This floor prep will give you the base you need for a trouble free installation and a long lasting professional looking tile floor.

Some things to keep in mind

- Cut all the cement board first, laying them in place without attaching, then remove them all and then apply thinset and screw down all at once. One piece at a time is a pain in the butt.

- Since your cabinets will already be in place, I would leave the doors off still. Be very careful getting the cement board in place, slide it up to the cabinets instead of dropping it to the floor, one scrape of that stuff and your cabinets are gouged.

- Don't scrimp on the quality or the look of the tile you want, it is a major pain to replace. Stretch the budget if you need to because you don't want to do it twice.

- Thinner grout lines will stay cleaner and look nicer in the long run. Keeping a tile floor clean is not about the tile, it is about the grout lines.

- Go with the darkest grout lines you can stand - see above.

- Seal that grout!!!!

If you need help with how to start the layout of the tile just holler.
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I'm the kind of guy that DOES NOT believe in adding layers. It's poor quality in my opinion.

Having said that... It's too late now the tile is gone. I have about 1/8" fromt he top of my kitchen to the top of the oak living room floor. The old vinyl tile was perfectly flush.

This means I can't put anything over 1/4" thick (total built up height) on the kitchen floor or it's going to look really really stupid, IMO.
Leaving the previous vinyl has nothing to do with quality it is about asbestos abatement, but that is neither here nor there since it is gone for the most part. Also, cement board isn't adding a layer to cover something up, if that is what you are referring to, it is the industry standard for prepping for a tile surface. It used to be wood, now it is cement board. It is there to eliminate any flex in the floor, and provide a proper bond for thinset.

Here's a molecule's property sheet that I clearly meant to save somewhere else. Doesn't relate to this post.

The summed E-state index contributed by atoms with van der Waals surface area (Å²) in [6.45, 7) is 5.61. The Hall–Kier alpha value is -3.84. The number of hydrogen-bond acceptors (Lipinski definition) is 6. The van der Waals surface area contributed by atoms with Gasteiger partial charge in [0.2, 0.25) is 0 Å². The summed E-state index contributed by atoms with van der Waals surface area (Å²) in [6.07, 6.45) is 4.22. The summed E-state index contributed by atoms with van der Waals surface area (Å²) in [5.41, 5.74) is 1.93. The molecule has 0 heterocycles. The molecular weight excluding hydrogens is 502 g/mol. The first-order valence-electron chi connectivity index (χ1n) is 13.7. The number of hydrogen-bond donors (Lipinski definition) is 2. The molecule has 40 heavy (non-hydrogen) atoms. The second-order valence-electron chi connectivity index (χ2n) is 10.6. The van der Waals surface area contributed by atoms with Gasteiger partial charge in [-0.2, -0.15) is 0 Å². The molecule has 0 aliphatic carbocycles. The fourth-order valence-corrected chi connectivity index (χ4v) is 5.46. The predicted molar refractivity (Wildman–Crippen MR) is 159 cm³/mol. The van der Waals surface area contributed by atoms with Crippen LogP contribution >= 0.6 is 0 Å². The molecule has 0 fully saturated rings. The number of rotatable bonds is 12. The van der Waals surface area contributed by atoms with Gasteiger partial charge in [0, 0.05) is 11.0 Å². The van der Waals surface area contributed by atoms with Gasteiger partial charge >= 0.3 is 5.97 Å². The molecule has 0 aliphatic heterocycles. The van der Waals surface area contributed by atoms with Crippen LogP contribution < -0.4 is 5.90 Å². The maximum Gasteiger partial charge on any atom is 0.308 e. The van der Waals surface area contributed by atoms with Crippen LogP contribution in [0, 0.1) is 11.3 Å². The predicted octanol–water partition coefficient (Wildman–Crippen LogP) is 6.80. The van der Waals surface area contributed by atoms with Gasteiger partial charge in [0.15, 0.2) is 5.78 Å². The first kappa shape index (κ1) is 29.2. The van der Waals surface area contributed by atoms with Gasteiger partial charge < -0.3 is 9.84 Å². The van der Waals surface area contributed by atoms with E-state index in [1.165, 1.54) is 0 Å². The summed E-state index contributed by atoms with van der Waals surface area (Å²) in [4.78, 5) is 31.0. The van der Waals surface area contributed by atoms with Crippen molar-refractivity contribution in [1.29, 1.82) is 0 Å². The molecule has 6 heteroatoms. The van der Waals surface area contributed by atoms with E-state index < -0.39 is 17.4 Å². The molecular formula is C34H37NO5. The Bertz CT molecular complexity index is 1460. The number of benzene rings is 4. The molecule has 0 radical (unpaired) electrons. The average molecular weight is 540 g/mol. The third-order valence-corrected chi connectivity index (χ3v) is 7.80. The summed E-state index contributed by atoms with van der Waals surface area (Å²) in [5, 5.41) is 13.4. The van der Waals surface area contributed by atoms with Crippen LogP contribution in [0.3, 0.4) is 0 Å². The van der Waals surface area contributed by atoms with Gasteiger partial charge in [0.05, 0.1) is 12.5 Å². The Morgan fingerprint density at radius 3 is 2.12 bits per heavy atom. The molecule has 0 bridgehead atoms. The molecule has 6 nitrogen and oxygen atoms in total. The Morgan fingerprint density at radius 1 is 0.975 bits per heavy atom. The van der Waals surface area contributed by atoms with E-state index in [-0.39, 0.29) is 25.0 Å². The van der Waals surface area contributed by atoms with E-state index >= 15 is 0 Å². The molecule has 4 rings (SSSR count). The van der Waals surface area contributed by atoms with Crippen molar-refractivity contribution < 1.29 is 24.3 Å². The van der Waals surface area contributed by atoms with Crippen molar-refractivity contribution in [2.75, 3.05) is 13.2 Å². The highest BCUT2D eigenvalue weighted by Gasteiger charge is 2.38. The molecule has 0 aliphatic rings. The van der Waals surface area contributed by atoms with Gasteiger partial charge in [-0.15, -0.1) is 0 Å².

You can't possibly have 1/8 inch thick oak hard wood floors, so is there another underlayment over the kitchen sub floor that is raising it up so much? Tile is going to add about 7/8 '' with backer, thinset and tile thickness.

If you can get the differences in heigth down to 1/8-1/4 there are thresholds designed for the transition between rooms that will look excellent. They can be a tiny bit higher on the tile side and slope a tiny bit down to the oak. You will never notice the transition, and it will be stub-your-toe proof.
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1/4 is lam thickness usually, then an 1/8 pad but both can get thicker.
Going ontop of the vinyl is what I was referring to as poor quality. Bah humbug to that! That's like painting without sanding, or installing a second layer of roofing. Sure it "can" be done. But Ba Humbug!

I don't have 1/8" thick floors LOL. The difference in height from floor to floor is 1/8".
Grumpy, I'm with you all of the way. Buildup is bad and you never know if one of the former guys cut corners on an install. I always rip out all of the old stuff regardless of what it is.
I ended up taking off the sub floor to make room for my new ceramic tile. I found a beautiful slate looking tile.

As Mike had suggested I am going to install a new sub floor made of sheet rock. I'll do that as soon as I get the sink outta the kitchen. I need to begin posting my pics soon.

One unknown I ran into was that there is electric conduit running under the sub floor. I'll have to run this through the wall. No big deal but it's going to cost me an extra day.
OK here's what I was dealing with: This is where the kitchen floor meets the living room floor. BTW those stains were there when I bought the place. :) 2 tile.JPG

I ended up taking off more than I expected from the floor. sub floor demo.JPG Here you can see the construction of the floor. Plywood on the joists with furring strips and plywood ontop of that with tile ontop of the plywood.

Here is a nice shot of the conduit that I plan to re-route through the walls. furring strips and conduit.JPG
I'll show you guys when I get the tile in, but that's the last thing I install BEFORE I install the appliances. Here is a shot of the tile I plan to buy: tile 1.JPG

It's a ceramic knock off of slate. I am going to do 80% gray with 20% green blended in, and I am going to install it in the same manner as shown in the photo with multiple sizes, AND as a backsplash ove rthe sink.
I can't wait for the before and after's.....
You're lookin' good Grumpy. Can't wait to see the finished product.
It's a good thing that you didn't set that saw a little deeper, looks like you more than just grazed that conduit. I've never seen anything like that.
One of my buddies said that's standard in the floor but I asked the local bldg inspector and he said it's against code. (I didn't tell him it was my condo, just asked a hypothetical :) ) I actually have one of my neighbors lines in the floor for her kitchen light. LOL That's gonna be a pain in the butt.